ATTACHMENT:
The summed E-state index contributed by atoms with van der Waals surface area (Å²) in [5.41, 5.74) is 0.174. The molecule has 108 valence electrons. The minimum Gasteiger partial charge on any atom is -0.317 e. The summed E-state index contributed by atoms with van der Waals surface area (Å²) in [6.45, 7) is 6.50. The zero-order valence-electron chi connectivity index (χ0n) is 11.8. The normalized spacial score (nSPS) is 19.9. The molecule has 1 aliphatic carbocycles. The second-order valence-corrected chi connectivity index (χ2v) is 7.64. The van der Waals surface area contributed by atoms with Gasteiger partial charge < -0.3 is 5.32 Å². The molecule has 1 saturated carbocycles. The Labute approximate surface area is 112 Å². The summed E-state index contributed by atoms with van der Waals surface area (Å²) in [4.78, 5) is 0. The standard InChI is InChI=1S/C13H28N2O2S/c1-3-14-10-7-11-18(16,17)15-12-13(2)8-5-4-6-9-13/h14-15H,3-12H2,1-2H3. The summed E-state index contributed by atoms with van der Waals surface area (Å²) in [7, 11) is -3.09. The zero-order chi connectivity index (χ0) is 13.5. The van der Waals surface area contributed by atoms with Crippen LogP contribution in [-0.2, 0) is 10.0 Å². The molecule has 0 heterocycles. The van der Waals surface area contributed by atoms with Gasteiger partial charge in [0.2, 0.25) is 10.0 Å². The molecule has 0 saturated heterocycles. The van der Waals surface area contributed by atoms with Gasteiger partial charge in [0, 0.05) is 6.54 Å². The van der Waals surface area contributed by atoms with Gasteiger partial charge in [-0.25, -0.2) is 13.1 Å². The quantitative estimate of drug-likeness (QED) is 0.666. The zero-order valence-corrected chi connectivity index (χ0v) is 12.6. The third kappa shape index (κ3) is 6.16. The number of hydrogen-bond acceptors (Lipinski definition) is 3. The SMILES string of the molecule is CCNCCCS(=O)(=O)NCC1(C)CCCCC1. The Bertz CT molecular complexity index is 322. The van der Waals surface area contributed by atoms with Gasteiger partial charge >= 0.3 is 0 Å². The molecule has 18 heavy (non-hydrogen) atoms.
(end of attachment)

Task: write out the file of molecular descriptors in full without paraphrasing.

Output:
The summed E-state index contributed by atoms with van der Waals surface area (Å²) in [5.41, 5.74) is 0.174. The molecule has 108 valence electrons. The minimum Gasteiger partial charge on any atom is -0.317 e. The summed E-state index contributed by atoms with van der Waals surface area (Å²) in [6.45, 7) is 6.50. The zero-order valence-electron chi connectivity index (χ0n) is 11.8. The normalized spacial score (nSPS) is 19.9. The molecule has 1 aliphatic carbocycles. The second-order valence-corrected chi connectivity index (χ2v) is 7.64. The van der Waals surface area contributed by atoms with Gasteiger partial charge < -0.3 is 5.32 Å². The molecule has 1 saturated carbocycles. The Labute approximate surface area is 112 Å². The summed E-state index contributed by atoms with van der Waals surface area (Å²) in [4.78, 5) is 0. The standard InChI is InChI=1S/C13H28N2O2S/c1-3-14-10-7-11-18(16,17)15-12-13(2)8-5-4-6-9-13/h14-15H,3-12H2,1-2H3. The summed E-state index contributed by atoms with van der Waals surface area (Å²) in [7, 11) is -3.09. The zero-order chi connectivity index (χ0) is 13.5. The van der Waals surface area contributed by atoms with Crippen LogP contribution in [-0.2, 0) is 10.0 Å². The molecule has 0 heterocycles. The van der Waals surface area contributed by atoms with Gasteiger partial charge in [0.2, 0.25) is 10.0 Å². The molecule has 0 saturated heterocycles. The van der Waals surface area contributed by atoms with Gasteiger partial charge in [0, 0.05) is 6.54 Å². The van der Waals surface area contributed by atoms with Gasteiger partial charge in [-0.25, -0.2) is 13.1 Å². The quantitative estimate of drug-likeness (QED) is 0.666. The zero-order valence-corrected chi connectivity index (χ0v) is 12.6. The third kappa shape index (κ3) is 6.16. The number of hydrogen-bond acceptors (Lipinski definition) is 3. The SMILES string of the molecule is CCNCCCS(=O)(=O)NCC1(C)CCCCC1. The Bertz CT molecular complexity index is 322. The van der Waals surface area contributed by atoms with Gasteiger partial charge >= 0.3 is 0 Å². The molecule has 18 heavy (non-hydrogen) atoms.